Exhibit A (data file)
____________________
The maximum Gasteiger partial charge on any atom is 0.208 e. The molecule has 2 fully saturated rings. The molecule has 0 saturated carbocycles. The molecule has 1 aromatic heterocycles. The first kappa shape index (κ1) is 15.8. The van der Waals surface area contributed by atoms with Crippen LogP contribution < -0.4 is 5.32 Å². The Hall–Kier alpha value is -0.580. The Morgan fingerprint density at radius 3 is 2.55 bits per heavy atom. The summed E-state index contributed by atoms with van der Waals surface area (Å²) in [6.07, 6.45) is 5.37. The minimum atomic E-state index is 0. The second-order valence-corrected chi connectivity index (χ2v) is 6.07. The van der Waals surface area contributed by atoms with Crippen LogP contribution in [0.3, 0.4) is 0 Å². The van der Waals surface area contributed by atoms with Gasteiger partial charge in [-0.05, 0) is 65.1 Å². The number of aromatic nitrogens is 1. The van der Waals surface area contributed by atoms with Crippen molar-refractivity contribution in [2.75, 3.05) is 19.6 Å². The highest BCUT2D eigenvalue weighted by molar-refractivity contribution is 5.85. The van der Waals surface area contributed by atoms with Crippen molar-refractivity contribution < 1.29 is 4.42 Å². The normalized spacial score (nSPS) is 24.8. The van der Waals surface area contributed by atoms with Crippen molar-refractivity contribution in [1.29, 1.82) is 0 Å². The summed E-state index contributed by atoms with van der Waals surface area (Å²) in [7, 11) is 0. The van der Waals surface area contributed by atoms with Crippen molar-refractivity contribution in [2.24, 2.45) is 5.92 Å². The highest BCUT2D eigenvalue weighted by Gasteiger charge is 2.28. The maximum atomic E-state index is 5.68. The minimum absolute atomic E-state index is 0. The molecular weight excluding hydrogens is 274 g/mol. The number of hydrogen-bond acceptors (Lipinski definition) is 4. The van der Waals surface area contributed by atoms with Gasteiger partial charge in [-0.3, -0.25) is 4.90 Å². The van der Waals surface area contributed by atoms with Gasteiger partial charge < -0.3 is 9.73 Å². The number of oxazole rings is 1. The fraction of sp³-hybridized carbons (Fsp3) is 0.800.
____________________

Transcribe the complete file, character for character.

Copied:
The maximum Gasteiger partial charge on any atom is 0.208 e. The molecule has 2 fully saturated rings. The molecule has 0 saturated carbocycles. The molecule has 1 aromatic heterocycles. The first kappa shape index (κ1) is 15.8. The van der Waals surface area contributed by atoms with Crippen LogP contribution < -0.4 is 5.32 Å². The Hall–Kier alpha value is -0.580. The Morgan fingerprint density at radius 3 is 2.55 bits per heavy atom. The summed E-state index contributed by atoms with van der Waals surface area (Å²) in [6.07, 6.45) is 5.37. The minimum atomic E-state index is 0. The second-order valence-corrected chi connectivity index (χ2v) is 6.07. The van der Waals surface area contributed by atoms with Crippen LogP contribution in [0.3, 0.4) is 0 Å². The van der Waals surface area contributed by atoms with Gasteiger partial charge in [-0.05, 0) is 65.1 Å². The number of aromatic nitrogens is 1. The van der Waals surface area contributed by atoms with Crippen molar-refractivity contribution in [2.75, 3.05) is 19.6 Å². The highest BCUT2D eigenvalue weighted by molar-refractivity contribution is 5.85. The van der Waals surface area contributed by atoms with Crippen molar-refractivity contribution < 1.29 is 4.42 Å². The normalized spacial score (nSPS) is 24.8. The van der Waals surface area contributed by atoms with Crippen molar-refractivity contribution in [1.29, 1.82) is 0 Å². The summed E-state index contributed by atoms with van der Waals surface area (Å²) in [7, 11) is 0. The van der Waals surface area contributed by atoms with Crippen molar-refractivity contribution in [2.24, 2.45) is 5.92 Å². The highest BCUT2D eigenvalue weighted by Gasteiger charge is 2.28. The maximum atomic E-state index is 5.68. The minimum absolute atomic E-state index is 0. The molecular weight excluding hydrogens is 274 g/mol. The number of hydrogen-bond acceptors (Lipinski definition) is 4. The van der Waals surface area contributed by atoms with Gasteiger partial charge in [-0.3, -0.25) is 4.90 Å². The van der Waals surface area contributed by atoms with Gasteiger partial charge < -0.3 is 9.73 Å². The number of oxazole rings is 1. The fraction of sp³-hybridized carbons (Fsp3) is 0.800.